Indiana Michigan Power sticking with plan – for now – to retrofit Rockport coal plant

With the coal-fired Tanners Creek plant recently sent into retirement, the Indiana Michigan Power unit of American Electric Power (NYSE: AEP) has a relatively light burden, at least for now, in terms of coal-fired capacity, but with some expensive emissions-control decisions coming up for its Rockport coal plant.

On Nov. 2, Indiana Michigan Power filed its latest integrated resource plan (IRP) with the Indiana Utility Regulatory Commission. That plan covers the 20-year period out to 2035. The key components for I&M under the preferred version of the plan are:

  • invest in environmental control equipment to allow Rockport Units 1 and 2 (1,300 MW each) to continue compliant operation under known or anticipated environmental regulations;
  • continue operation of the Cook nuclear plant through, minimally, the remainder of its current license periods;
  • add 1,235 MW of Natural Gas Combined Cycle (NGCC) generation in 2035 to replace Cook Unit 1, assuming it is retired in 2034;
  • add 600 MW (nameplate) of utility-owned solar resources beginning with 20 MW in 2020 and an additional 30 MW in 2021;
  • add 1,350 MW (nameplate) of wind resources beginning with 150 MW in 2020;
  • implement demand-side resources in the form of additional energy efficiency programs; and
  • recognize that residential and commercial customers will add distributed resources, primarily in the form of residential and commercial rooftop solar.

“It is important to note that I&M’s IRP is based upon the best available information at the time of preparation,” the plan noted. “Because changes that may impact this Plan can, and do, occur without notice, this Plan is not a commitment to a specific course of action. The future is highly uncertain, particularly in light of current economic conditions, access to capital, the increasing use of renewable generation and end-use efficiency, as well as current and future laws and environmental regulations, including the U.S. Environmental Protection Agency’s (EPA) Clean Power Plan (CPP). The implementation action items as described in the Plan are subject to change as new information becomes available or as circumstances warrant.”

I&M’s Preferred Portfolio at this point maintains I&M’s two coal units at Rockport, including the addition of Selective Catalytic Reduction (SCR) systems for NOx control in 2017 and 2019, as well as flue gas desulfurization (FGD) systems in 2025 and 2028 for SO2 control. The utility did a deal with the U.S. Environmental Protection Agency in 2013 that allowed it to install in the 2014-2015 period relatively cheap dry sorbent injection systems for control of certain emissions on both Rockport units, which combined with use of low-sulfur Powder River Basin coal allowed the utility to push back the decision on adding costly FGDs.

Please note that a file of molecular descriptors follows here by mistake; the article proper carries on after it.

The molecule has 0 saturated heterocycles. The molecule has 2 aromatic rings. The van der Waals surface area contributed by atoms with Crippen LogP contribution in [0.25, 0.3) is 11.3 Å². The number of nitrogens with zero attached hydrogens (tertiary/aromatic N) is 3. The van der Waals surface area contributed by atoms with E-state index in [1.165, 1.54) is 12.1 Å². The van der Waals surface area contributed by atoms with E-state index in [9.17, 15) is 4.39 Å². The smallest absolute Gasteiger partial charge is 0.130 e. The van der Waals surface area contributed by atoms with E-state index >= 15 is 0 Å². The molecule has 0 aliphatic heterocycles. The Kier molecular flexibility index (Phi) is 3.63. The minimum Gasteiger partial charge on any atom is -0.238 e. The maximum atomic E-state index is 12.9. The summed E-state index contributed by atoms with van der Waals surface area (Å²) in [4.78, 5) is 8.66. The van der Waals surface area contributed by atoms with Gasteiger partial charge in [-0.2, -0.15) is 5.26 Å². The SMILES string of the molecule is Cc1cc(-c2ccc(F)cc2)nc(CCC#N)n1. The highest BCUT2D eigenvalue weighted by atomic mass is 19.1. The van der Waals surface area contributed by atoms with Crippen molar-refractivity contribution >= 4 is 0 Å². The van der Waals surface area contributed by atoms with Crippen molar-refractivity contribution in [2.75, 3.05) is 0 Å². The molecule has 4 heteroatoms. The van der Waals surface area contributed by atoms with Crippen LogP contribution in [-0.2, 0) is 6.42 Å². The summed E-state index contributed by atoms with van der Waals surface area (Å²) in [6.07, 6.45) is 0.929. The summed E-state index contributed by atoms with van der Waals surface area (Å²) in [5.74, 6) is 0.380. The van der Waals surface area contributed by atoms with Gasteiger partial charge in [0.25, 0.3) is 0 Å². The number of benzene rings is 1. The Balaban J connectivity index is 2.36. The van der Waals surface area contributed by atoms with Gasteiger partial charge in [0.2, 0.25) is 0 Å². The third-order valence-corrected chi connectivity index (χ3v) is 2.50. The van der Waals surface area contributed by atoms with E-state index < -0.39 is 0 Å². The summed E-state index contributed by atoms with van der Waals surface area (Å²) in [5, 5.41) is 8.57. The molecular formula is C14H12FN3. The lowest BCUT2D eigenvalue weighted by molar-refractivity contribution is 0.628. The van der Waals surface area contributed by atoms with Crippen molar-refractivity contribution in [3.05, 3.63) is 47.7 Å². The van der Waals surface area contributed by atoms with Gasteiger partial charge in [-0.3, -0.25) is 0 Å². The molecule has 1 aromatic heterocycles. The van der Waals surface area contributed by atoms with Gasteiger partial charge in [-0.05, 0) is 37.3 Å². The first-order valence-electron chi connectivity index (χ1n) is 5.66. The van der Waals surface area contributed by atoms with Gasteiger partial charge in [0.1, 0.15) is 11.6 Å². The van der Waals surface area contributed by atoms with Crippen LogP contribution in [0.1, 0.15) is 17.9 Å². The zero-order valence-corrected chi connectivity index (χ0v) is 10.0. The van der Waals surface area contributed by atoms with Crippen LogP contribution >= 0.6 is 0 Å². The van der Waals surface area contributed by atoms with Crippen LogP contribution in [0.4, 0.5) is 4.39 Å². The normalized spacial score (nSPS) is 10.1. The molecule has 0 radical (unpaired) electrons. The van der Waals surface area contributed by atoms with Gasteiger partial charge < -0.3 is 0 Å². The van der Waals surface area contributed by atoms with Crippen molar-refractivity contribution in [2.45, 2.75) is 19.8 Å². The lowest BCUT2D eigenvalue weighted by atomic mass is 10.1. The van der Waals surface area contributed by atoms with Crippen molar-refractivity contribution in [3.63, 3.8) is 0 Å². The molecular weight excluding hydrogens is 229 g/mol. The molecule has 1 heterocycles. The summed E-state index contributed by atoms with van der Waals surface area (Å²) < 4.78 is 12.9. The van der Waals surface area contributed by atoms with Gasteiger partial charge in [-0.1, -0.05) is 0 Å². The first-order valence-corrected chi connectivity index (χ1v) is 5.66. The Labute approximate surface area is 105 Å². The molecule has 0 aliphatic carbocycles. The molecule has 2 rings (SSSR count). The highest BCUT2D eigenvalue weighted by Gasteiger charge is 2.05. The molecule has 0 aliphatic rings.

The SCR at Unit 1 is currently in construction and needs to be operating by the end of 2017 under the deal with EPA. The Unit 2 SCR needs to be operating by the end of 2019.

The Preferred Portfolio compares favorably with the “Fleet Modification” portfolio, which assumes one Rockport unit is removed from I&M’s fleet in 2022 and is replaced with natural gas combined cycle capacity, the plan said. The Fleet Modification Portfolio is somewhat more expensive than the Steady State portfolio in four of five pricing scenarios, and slightly less expensive in one pricing scenario.

At this time, I&M does not have an estimate to evaluate the final Clean Power Plan (CPP) guidelines from the U.S. Environmental Protection Agency.

I&M accomplishments related to the 2013 IRP’s Short Term Action Plan include the following items that have been either completed or are on schedule for completion:

  • Acquired 200 MW of wind resources through the Headwaters project;
  • initiated and received approval to build a 14.7-MW solar pilot program, which will allow I&M to improve the overall understanding and integration of solar technology as a system resource;
  • dry sorbent injection installed at Rockport to meet the mercury limit under the MATS rule; and
  • as of June 2015, completed 37 Cook Plant Life Cycle Management-related activities.

A large-scale solar power project is currently underway at four separate locations throughout the I&M service territory. These locations will provide a total of 14.7 MW of nameplate solar power when placed into service. The projects are:

  • Watervliet, Berrien County, Michigan, 4.6 MW, in-service in Q3 2016;
  • Olive, St. Joseph County, Indiana, 5 MW, in-service in Q4 2016;
  • Deer Creek, Grant County, Indiana, 2.5 MW, in-service in Q4 2015; and
  • Twin Branch, St. Joseph County, Indiana, 2.6 MW, in-service in Q3 2016.
About Barry Cassell 20414 Articles
Barry Cassell is Chief Analyst for GenerationHub covering coal and emission controls issues, projects and policy. He has covered the coal and power generation industry for more than 24 years, beginning in November 2011 at GenerationHub and prior to that as editor of SNL Energy’s Coal Report. He was formerly with Coal Outlook for 15 years as the publication’s editor and contributing writer, and prior to that he was editor of Coal & Synfuels Technology and associate editor of The Energy Report. He has a bachelor’s degree from Central Michigan University.